Sofia Vergara is another celebrity who was treated cruelly by DeGeneres. In 2017, DeGeneres thought it would be funny to “teach” Vergara English words, even though Vergara clearly speaks English. Over the years, DeGeneres continued to make comments about Vergara’s English in various interviews, which only upholds racist misconceptions white America believes about people who have learned English as their second language. To echo what the internet has already said, white Americans like DeGeneres only speak one language—English—and yet are fully comfortable making fun of people who have learned multiple languages simply because they speak English with an accent.
— Ellen DeGeneres (@TheEllenShow) November 21, 2017
Years later, Vergara said she was always in on the joke, but that doesn’t mean DeGeneres’ comments weren’t still hurtful to many communities. The fact is these jokes should not have ever been made, especially if DeGeneres believes in “being kind.” It’s not kind to belittle your guests, nor is it kind to condescend to them for achieving something you haven’t even achieved. These jokes also take away time and energy that could have been spent acknowledging Vergara’s accomplishments as an actress. DeGeneres’s treatment of Vergara foreshadowed her treatment of Hasan Minhaj—whose name she should have known how to pronounce before inviting him onto the show.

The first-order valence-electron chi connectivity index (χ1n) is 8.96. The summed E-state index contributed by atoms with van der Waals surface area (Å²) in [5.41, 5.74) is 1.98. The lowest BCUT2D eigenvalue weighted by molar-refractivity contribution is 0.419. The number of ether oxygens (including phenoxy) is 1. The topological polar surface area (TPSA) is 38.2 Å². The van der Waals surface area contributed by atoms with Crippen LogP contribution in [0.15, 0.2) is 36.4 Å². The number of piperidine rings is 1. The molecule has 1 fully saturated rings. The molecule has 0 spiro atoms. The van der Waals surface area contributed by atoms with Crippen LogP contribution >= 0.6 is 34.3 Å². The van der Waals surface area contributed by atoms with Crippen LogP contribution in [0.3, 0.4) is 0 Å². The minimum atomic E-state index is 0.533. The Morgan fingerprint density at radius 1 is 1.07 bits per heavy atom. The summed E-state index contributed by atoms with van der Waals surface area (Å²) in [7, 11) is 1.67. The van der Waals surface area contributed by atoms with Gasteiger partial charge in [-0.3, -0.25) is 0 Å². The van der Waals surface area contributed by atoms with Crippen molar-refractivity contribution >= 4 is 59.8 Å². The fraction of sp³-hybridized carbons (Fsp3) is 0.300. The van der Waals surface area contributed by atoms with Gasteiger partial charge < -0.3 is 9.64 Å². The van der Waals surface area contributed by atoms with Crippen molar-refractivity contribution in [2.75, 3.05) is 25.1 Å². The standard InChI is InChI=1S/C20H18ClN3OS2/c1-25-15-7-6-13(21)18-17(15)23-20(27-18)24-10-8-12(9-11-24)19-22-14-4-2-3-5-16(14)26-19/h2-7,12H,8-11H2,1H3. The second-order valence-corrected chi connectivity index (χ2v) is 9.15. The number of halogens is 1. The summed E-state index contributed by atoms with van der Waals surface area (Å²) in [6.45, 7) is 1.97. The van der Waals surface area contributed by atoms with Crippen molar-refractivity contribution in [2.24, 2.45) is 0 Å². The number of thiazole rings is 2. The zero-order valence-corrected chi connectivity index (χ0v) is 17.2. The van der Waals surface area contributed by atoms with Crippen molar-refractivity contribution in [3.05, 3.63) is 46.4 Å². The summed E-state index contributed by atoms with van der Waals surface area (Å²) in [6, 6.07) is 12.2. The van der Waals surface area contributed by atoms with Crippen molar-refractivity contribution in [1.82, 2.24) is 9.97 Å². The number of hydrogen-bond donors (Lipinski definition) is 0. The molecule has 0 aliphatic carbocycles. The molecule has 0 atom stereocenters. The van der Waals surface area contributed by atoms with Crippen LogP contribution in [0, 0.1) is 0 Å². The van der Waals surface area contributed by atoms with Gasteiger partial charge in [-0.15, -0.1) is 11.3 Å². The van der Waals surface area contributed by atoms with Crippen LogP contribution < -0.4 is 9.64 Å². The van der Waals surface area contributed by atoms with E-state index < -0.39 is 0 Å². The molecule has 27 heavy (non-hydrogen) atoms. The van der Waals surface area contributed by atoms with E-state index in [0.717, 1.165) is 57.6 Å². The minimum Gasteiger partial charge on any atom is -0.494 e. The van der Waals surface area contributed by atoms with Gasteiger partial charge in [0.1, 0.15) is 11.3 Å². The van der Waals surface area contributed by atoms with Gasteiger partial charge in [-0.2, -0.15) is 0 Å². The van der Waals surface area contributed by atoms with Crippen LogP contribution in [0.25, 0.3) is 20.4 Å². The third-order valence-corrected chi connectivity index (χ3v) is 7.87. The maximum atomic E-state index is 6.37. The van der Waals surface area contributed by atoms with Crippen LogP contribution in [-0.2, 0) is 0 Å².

Other celebrities like Ariana Grande and Taylor Swift have been put on the spot about their dating lives—which is never any of our business, let alone Ellen DeGeneres’. I’d even argue that DeGeneres is one of the reasons why Swift was ridiculed so heavily for her love life back in the day. Dakota Johnson and Katy Perry have had to call DeGeneres out on-air. And Celine Dion had to sit and defend her son’s hair to a woman who should know better than anyone why gender stereotypes are archaic.
Now, DeGeneres might be calling the allegations against her misogynistic—”I have to say if nobody else is saying it, it was really interesting because I’m a woman, and it did feel very misogynistic,” she said—and yet she fails to acknowledge her own misogynistic behavior.
This could be because misogyny has become more of a mainstream term, which can dilute the severity of the issues the word was coined to address. Simply put, misogyny is any hatred, mistrust, or prejudice against women. What misogyny looks like today is often more pedestrian than we’d care to admit. Misogyny is ingrained in societies around the world, and thus ingrained in us. Women can be just as misogynistic as anyone else and can even speak out against misogyny while still upholding it in their words, actions, and comedy.
How Ellen DeGeneres treated many of the guests on her show is misogynistic. Instead of supporting women celebrities, she’s often made sure to use them as the butt of her jokes. While this does complicate her legacy, it’s not without reason. She was a trailblazer for the LGBTQIA+ community, and yet she didn’t always represent the inclusive values of this community and that’s something she’s going to have to account for.
Ellen DeGeneres is out of touch—and has been for almost the entirety of her show’s run. Her approach to her guests turned the worst aspects of paparazzi culture into something acceptable despite its misogynist implications. Women and their experiences should never be ridiculed in front of mass audiences. That’s bullying, and if her brand is really about “being kind,” then this should have been obvious to Ellen DeGeneres years ago.